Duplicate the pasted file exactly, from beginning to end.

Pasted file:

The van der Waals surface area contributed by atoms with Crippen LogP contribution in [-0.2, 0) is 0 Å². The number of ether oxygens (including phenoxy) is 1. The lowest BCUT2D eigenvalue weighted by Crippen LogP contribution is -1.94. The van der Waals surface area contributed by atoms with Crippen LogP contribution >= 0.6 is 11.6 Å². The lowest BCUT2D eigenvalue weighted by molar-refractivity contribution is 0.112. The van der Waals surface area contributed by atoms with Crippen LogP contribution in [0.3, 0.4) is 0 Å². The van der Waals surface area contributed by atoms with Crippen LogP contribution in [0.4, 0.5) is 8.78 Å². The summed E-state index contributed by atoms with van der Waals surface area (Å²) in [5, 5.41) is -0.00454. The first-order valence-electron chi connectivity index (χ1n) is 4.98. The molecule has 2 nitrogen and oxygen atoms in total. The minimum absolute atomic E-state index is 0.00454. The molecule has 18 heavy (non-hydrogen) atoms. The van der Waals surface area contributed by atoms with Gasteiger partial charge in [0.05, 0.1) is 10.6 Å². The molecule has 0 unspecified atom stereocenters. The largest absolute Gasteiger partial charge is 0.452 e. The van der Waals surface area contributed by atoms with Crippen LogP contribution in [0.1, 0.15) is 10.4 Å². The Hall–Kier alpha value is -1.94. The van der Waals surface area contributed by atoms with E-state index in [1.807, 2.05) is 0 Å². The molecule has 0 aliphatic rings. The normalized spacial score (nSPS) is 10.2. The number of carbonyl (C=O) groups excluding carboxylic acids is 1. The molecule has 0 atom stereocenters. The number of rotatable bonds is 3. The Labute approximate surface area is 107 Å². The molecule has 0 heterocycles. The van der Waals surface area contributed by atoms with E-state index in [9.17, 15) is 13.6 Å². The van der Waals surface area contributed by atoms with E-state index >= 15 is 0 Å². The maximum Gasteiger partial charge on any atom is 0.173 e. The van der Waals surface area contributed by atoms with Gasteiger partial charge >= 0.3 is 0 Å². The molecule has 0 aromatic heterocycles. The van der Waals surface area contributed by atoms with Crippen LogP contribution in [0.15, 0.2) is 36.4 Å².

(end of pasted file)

The van der Waals surface area contributed by atoms with Crippen LogP contribution in [-0.2, 0) is 0 Å². The number of ether oxygens (including phenoxy) is 1. The lowest BCUT2D eigenvalue weighted by Crippen LogP contribution is -1.94. The van der Waals surface area contributed by atoms with Crippen LogP contribution >= 0.6 is 11.6 Å². The lowest BCUT2D eigenvalue weighted by molar-refractivity contribution is 0.112. The van der Waals surface area contributed by atoms with Crippen LogP contribution in [0.3, 0.4) is 0 Å². The van der Waals surface area contributed by atoms with Crippen LogP contribution in [0.4, 0.5) is 8.78 Å². The summed E-state index contributed by atoms with van der Waals surface area (Å²) in [5, 5.41) is -0.00454. The first-order valence-electron chi connectivity index (χ1n) is 4.98. The molecule has 2 nitrogen and oxygen atoms in total. The minimum absolute atomic E-state index is 0.00454. The molecule has 18 heavy (non-hydrogen) atoms. The van der Waals surface area contributed by atoms with Gasteiger partial charge in [0.05, 0.1) is 10.6 Å². The molecule has 0 unspecified atom stereocenters. The largest absolute Gasteiger partial charge is 0.452 e. The van der Waals surface area contributed by atoms with Crippen LogP contribution in [0.1, 0.15) is 10.4 Å². The Hall–Kier alpha value is -1.94. The van der Waals surface area contributed by atoms with E-state index in [1.807, 2.05) is 0 Å². The molecule has 0 aliphatic rings. The normalized spacial score (nSPS) is 10.2. The number of carbonyl (C=O) groups excluding carboxylic acids is 1. The molecule has 0 atom stereocenters. The number of rotatable bonds is 3. The Labute approximate surface area is 107 Å². The molecule has 0 heterocycles. The van der Waals surface area contributed by atoms with E-state index in [9.17, 15) is 13.6 Å². The van der Waals surface area contributed by atoms with E-state index >= 15 is 0 Å². The maximum Gasteiger partial charge on any atom is 0.173 e. The van der Waals surface area contributed by atoms with Gasteiger partial charge >= 0.3 is 0 Å². The molecule has 0 aromatic heterocycles. The van der Waals surface area contributed by atoms with Crippen LogP contribution in [0.15, 0.2) is 36.4 Å².